HTML Webpage

If you are a real geekette and you don’t want to use the P5 editor — if you already know what HTML means and how to create it, and how to put your own HTML pages on the web — you can directly create P5 pages on your own computer and experiment in complete autonomy. Then you can publish that on a web server and allow people to connect to your site and watch your sketches, your drawings — algorithmic drawings made with P5 — without having to go through


For this second option - again if you feel comfortable, if you prefer more geeky ways - you can create a folder: here I created a folder which I called “site” and I have created an index.html page and put the P5 library in it. It allows me to have an animation running on my local computer. Here I created a small local server that I run on my own computer to simulate a connection to this page when it’s online. But you can also run it with Chrome, for example, and your sketch will work normally.

That this is the more “technically adept” version, if you don’t want to go through the P5 editor.

VS Code

If you prefer this option you can avoid the online editor and use a local text editor like Sublime. Personnally, I use Visual Studio Code - there are others. A whole bunch of different text editors will work, you can even use the Notepad on Windows.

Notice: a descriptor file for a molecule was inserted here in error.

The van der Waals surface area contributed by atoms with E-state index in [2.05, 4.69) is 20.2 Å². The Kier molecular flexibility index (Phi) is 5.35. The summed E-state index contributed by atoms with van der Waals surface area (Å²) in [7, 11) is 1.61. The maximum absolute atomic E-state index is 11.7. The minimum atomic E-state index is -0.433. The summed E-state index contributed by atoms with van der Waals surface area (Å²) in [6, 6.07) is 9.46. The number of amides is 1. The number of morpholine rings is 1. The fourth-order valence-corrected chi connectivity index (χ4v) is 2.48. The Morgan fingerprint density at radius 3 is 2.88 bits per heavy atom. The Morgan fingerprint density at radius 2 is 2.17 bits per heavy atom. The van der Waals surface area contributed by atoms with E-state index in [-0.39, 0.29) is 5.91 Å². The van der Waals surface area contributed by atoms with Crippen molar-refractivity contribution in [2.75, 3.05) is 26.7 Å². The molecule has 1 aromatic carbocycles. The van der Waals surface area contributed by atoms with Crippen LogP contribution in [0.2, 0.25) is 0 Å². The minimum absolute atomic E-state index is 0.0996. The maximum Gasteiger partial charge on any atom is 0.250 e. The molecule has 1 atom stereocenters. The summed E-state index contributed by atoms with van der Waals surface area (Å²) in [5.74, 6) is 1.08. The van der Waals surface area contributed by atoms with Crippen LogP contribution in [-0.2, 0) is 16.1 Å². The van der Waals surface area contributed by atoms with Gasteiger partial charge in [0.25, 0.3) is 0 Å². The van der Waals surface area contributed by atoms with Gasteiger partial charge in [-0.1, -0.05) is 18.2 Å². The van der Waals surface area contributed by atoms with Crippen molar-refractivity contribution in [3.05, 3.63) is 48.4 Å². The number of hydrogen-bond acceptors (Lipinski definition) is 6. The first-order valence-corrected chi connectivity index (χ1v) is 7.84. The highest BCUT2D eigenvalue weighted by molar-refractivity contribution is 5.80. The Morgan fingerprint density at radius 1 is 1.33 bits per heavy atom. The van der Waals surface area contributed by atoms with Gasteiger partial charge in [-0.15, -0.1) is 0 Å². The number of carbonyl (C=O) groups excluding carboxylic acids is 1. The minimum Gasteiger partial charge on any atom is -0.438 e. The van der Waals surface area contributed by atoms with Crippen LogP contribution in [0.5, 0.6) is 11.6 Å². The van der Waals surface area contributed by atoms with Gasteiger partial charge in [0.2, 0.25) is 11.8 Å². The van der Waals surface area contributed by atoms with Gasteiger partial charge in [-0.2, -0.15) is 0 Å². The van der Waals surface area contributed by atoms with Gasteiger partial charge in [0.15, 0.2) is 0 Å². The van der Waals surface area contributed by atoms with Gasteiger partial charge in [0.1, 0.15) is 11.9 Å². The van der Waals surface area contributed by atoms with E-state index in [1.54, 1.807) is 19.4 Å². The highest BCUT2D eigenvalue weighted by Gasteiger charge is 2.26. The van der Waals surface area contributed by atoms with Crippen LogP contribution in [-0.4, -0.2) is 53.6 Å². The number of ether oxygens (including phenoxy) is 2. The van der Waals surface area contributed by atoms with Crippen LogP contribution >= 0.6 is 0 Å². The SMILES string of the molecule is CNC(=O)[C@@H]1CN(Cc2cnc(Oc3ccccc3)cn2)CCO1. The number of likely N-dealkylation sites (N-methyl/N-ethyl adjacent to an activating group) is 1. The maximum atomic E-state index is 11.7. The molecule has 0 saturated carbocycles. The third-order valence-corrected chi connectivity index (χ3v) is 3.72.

Download P5 Complete

If you prefer to be completely autonomous, go to and you will see that there is always the option to use the online editor, but also possibility of downloading the complete P5 Project.

When I did this earlier, it gave me a folder that I unzipped and called called P5:

It contains all the programming that makes P5 work:


Afterwards, I created a small local server on my Mac. On a Mac, it’s very easy. Open the terminal via + space, search for Terminal. Go to the folder you want to test. If your folder is on your desktop, you type cd Desktop, followed by cd NameOfYourFolder. Now that you’re in that folder via the Terminal, type php -S localhost:8000. Voilà: you have created a local server.

$ cd Desktop
$ cd website
$ php -S localhost:8000


But now we’ve already gotten a little too technical. I just wanted to at least give you an example of how to create stand-alone pages, which I run on my own computer, without going through the online editor.

If you didn’t understand what I just said, forget it. Go to the next video. But I wanted to give this option for people who have more experience and who would like to better control their creations made with P5.

For more information, cf. Setting up p5.js with an editor on your own computer

Source Code

Here is the code for the two programs that I used to test my P5 local installation on my computer.

First, the instructions index.html that describe the web page to your browser:

<!DOCTYPE html>
<html lang="en">
        <meta charset="utf-8">
        <title>Sketch P5</title>
        <script src="p5/p5.min.js"></script>
        <script src="sketch.js"></script>

And here is the code sketch.js, purposefully simple (and the same you’ll find in many demos) that uses a minimal amount of instructions P5 to generate an interactive drawing.

function setup() {

function draw() {


function mouseDragged() {